Ideas for holiday learning

Written by: Karen Sullivan | Published:
Image: Adobe Stock

Last time, Karen Sullivan argued the case for allowing some term-time holidays. She now looks at how learning can continue while families travel together

In my last article, we looked at the wealth of research suggesting that term-time holidays (judiciously taken) can have benefits for health, wellbeing and brain development, which can have a positive impact on achievement, concentration, learning ability and even IQ (Arguing the case for term-time holidays, SecEd, March 2017: http://bit.ly/2midgkk).

Part of these benefits relate to the “enriched environment” and the opportunity for play, relaxation and bonding that holidays offer; so, although it can be tempting to set assignments for out-of-term breaks, this is likely to undermine the short and long-term benefits.

Instead, why not consider creating new opportunities for learning that will enhance the educational benefits of a holiday, no matter where it is taken. And make them fun.

Ask students to research and prepare a pre-holiday document, outlining the fundamental characteristics of the area: geography, politics, religion, population, etc, and upon their return ask them to revisit it to contrast the reality with their expectations and external perceptions.

Encourage them to photograph and record their journeys on their iPads or phones – interview local people, create a daily podcast on a subject of their choice that can be posted on social media or the class blog/school website, create a series of photographs that gets “inside” their holiday destination (i.e, what the holiday brochures don’t show), even a “food” log, showing what’s on offer and what the health benefits might be, or how the cuisine differs from our usual fare.

Even if a beach holiday is on the cards, there will be plenty to investigate and stimulate – and across most of the curriculum. Even an amusement park can provide opportunities to explain the laws of physics and, indeed, mathematical probability.

Ask them to seek out authors or poets from the country or place visited and take them along to get further insights into the culture. Or ask them to become authors, and write a short story or a poem inspired by their experiences. Anything that encourages them to look around, look deeper, and learn, will enhance the benefits in multiple ways.

One benefit of holidays is relaxed time with family, time to get to know one another on a deeper level, to bond, to share, and this provides the ideal opportunity to map the family on a family tree, or to write a series of descriptions about family members, particularly older generations, detailing their past, the stories they have to tell, the advice they share.

Or more artistic members of the class could draw or paint their family members, which provides a certain intimacy in itself. After the break, they could, perhaps, write an essay on the importance of family, or the tensions that exist within even the happiest groups.

Last time I looked at evidence that holidays relax the mind and body, and activate “warm, generous feelings”, so why not suggest a daily assessment of emotional health and wellbeing. There are numerous phone apps that can be used to monitor blood pressure, heart rate, sleep patterns, breathing and even mood, to provide an overall picture of physical and emotional changes. If nothing else, this encourages self-awareness and a deeper understanding of the workings of the mind and body.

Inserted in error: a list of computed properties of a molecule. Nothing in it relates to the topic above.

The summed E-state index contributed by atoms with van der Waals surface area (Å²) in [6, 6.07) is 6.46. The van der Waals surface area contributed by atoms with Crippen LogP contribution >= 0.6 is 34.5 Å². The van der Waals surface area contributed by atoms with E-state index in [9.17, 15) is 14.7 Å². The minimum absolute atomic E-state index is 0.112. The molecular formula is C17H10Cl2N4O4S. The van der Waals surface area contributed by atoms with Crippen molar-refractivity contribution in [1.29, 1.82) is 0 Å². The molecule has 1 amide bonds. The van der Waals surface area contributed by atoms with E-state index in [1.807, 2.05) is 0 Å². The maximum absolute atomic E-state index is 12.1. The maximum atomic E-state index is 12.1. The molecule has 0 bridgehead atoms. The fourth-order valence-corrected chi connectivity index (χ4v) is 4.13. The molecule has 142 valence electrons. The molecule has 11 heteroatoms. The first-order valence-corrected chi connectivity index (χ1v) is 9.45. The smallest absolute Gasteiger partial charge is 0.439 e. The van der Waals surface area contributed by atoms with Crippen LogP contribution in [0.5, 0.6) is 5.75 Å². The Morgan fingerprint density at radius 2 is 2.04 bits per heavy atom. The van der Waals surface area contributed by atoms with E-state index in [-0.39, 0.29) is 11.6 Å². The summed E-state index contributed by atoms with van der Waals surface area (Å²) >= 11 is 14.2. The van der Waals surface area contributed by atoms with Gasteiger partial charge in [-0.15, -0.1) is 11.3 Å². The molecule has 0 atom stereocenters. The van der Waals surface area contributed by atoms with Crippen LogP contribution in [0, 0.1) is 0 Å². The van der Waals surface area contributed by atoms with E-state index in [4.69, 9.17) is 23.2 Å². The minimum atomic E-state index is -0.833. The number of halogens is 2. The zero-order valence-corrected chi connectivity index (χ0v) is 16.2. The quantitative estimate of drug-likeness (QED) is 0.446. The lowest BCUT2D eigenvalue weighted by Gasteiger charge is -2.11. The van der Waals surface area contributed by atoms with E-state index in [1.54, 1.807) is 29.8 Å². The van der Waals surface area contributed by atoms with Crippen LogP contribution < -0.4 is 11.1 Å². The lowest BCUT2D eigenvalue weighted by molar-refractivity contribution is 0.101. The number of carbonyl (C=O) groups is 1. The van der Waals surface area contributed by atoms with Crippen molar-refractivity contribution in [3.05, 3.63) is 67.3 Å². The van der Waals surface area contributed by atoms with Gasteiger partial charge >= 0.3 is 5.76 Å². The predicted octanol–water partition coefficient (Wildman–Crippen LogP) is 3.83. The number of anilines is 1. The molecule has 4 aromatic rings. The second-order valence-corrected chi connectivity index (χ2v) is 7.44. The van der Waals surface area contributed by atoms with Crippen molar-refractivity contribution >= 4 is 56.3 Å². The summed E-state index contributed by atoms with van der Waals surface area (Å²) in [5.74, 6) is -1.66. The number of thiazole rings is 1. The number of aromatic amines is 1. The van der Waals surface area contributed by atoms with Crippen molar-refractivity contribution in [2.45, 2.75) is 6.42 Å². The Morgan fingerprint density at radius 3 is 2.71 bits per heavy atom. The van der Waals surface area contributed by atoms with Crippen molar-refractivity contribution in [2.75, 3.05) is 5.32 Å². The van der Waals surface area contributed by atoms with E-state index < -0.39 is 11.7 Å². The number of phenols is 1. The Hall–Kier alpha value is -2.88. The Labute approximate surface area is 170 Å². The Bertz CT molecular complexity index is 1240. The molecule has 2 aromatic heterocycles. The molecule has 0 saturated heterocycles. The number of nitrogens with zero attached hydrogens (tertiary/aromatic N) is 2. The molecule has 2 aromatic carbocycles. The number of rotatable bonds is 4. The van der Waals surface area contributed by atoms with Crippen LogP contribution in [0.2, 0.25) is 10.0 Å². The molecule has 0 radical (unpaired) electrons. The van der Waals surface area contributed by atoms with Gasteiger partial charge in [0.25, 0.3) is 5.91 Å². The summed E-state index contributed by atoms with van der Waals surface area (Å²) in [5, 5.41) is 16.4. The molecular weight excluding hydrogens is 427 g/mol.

Suggest they look for a human rights cause, and find out more – preparing a report, along with photographs, interviews or other supportive material that can be shared with the class upon return. Even the sunniest of destinations, the happiest of theme parks, usually has a “cause” or grievance lurking somewhere beneath it. Seeking these out and highlighting them in a report will open eyes for all involved.

Document attempts to learn a new language, perhaps in “Ten new words a day” format. Find some culture and record it, even a dancer on a beach, a festival, an art gallery, a show, or a parade at Disneyland says something about local culture and/or our own.

These are just ideas, and you can, as a group, work together to come up with more, on a case-by-case basis. In fact, get the class involved in finding out more about the destinations being visited, and ask them to prepare a question each, which can be answered by the holidaying student.

The importance of encouraging interest in the world around us cannot be underestimated. Most of all, however, remember that this is not “work”; this is learning through living, through relaxing, through curiosity, through observation and interest.

It is, in fact, independent learning of the highest order, initiated by students, and driven by their own creativity, imagination and motivation. Ultimately, a holiday during term time isn’t absence from the classroom; it’s merely a move to another classroom, with a more elastic curriculum and wider boundaries, that will benefit students in a host of different ways.

  • Karen Sullivan is a best-selling author, psychologist and childcare expert. Email kesullivan@aol.com. To read her previous articles for SecEd, including in this series, go to http://bit.ly/1SNgg00

Resources

  • 20 Reasons You Shouldn’t Assign Homework Over The Holidays, Teach Thought (article provides a wealth of ideas for other things children can do, and why they are important), December 2012: http://bit.ly/2lDmHO2
  • The summer homework task that went viral, TES, August 2015: http://bit.ly/2mkYNFM


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